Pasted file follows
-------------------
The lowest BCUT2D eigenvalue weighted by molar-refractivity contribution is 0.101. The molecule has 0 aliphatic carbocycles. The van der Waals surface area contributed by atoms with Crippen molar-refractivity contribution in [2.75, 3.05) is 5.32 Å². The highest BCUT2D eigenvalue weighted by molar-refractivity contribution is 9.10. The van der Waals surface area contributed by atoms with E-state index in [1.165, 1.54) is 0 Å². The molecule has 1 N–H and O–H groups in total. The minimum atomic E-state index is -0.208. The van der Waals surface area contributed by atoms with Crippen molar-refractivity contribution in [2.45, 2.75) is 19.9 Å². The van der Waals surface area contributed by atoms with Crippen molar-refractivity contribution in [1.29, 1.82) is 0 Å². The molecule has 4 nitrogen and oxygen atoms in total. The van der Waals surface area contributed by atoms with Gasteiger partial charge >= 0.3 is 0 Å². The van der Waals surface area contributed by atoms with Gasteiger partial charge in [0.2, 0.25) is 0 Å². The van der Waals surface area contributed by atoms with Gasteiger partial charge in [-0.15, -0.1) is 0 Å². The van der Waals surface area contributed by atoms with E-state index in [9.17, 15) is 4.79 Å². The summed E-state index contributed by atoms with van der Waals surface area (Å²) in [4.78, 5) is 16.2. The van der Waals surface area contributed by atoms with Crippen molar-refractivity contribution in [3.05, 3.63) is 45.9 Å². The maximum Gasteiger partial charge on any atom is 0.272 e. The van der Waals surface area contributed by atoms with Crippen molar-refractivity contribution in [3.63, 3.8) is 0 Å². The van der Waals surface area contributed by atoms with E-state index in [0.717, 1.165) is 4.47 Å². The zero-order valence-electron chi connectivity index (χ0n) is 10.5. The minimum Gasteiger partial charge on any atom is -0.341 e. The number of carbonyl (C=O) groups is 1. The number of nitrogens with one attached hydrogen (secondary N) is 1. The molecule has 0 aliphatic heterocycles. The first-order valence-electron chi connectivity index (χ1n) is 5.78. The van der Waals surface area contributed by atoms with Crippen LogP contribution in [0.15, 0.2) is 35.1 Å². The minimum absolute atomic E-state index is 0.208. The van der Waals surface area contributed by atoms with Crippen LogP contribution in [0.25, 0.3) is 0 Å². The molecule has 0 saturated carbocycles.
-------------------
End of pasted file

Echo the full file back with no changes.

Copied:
The lowest BCUT2D eigenvalue weighted by molar-refractivity contribution is 0.101. The molecule has 0 aliphatic carbocycles. The van der Waals surface area contributed by atoms with Crippen molar-refractivity contribution in [2.75, 3.05) is 5.32 Å². The highest BCUT2D eigenvalue weighted by molar-refractivity contribution is 9.10. The van der Waals surface area contributed by atoms with E-state index in [1.165, 1.54) is 0 Å². The molecule has 1 N–H and O–H groups in total. The minimum atomic E-state index is -0.208. The van der Waals surface area contributed by atoms with Crippen molar-refractivity contribution in [2.45, 2.75) is 19.9 Å². The van der Waals surface area contributed by atoms with Crippen molar-refractivity contribution in [1.29, 1.82) is 0 Å². The molecule has 4 nitrogen and oxygen atoms in total. The van der Waals surface area contributed by atoms with Gasteiger partial charge >= 0.3 is 0 Å². The van der Waals surface area contributed by atoms with Gasteiger partial charge in [0.2, 0.25) is 0 Å². The van der Waals surface area contributed by atoms with Gasteiger partial charge in [-0.15, -0.1) is 0 Å². The van der Waals surface area contributed by atoms with E-state index in [9.17, 15) is 4.79 Å². The summed E-state index contributed by atoms with van der Waals surface area (Å²) in [4.78, 5) is 16.2. The van der Waals surface area contributed by atoms with Crippen molar-refractivity contribution in [3.05, 3.63) is 45.9 Å². The maximum Gasteiger partial charge on any atom is 0.272 e. The van der Waals surface area contributed by atoms with Crippen molar-refractivity contribution in [3.63, 3.8) is 0 Å². The van der Waals surface area contributed by atoms with E-state index in [0.717, 1.165) is 4.47 Å². The zero-order valence-electron chi connectivity index (χ0n) is 10.5. The minimum Gasteiger partial charge on any atom is -0.341 e. The number of carbonyl (C=O) groups is 1. The number of nitrogens with one attached hydrogen (secondary N) is 1. The molecule has 0 aliphatic heterocycles. The first-order valence-electron chi connectivity index (χ1n) is 5.78. The van der Waals surface area contributed by atoms with Crippen LogP contribution in [0.15, 0.2) is 35.1 Å². The minimum absolute atomic E-state index is 0.208. The van der Waals surface area contributed by atoms with Crippen LogP contribution in [0.25, 0.3) is 0 Å². The molecule has 0 saturated carbocycles.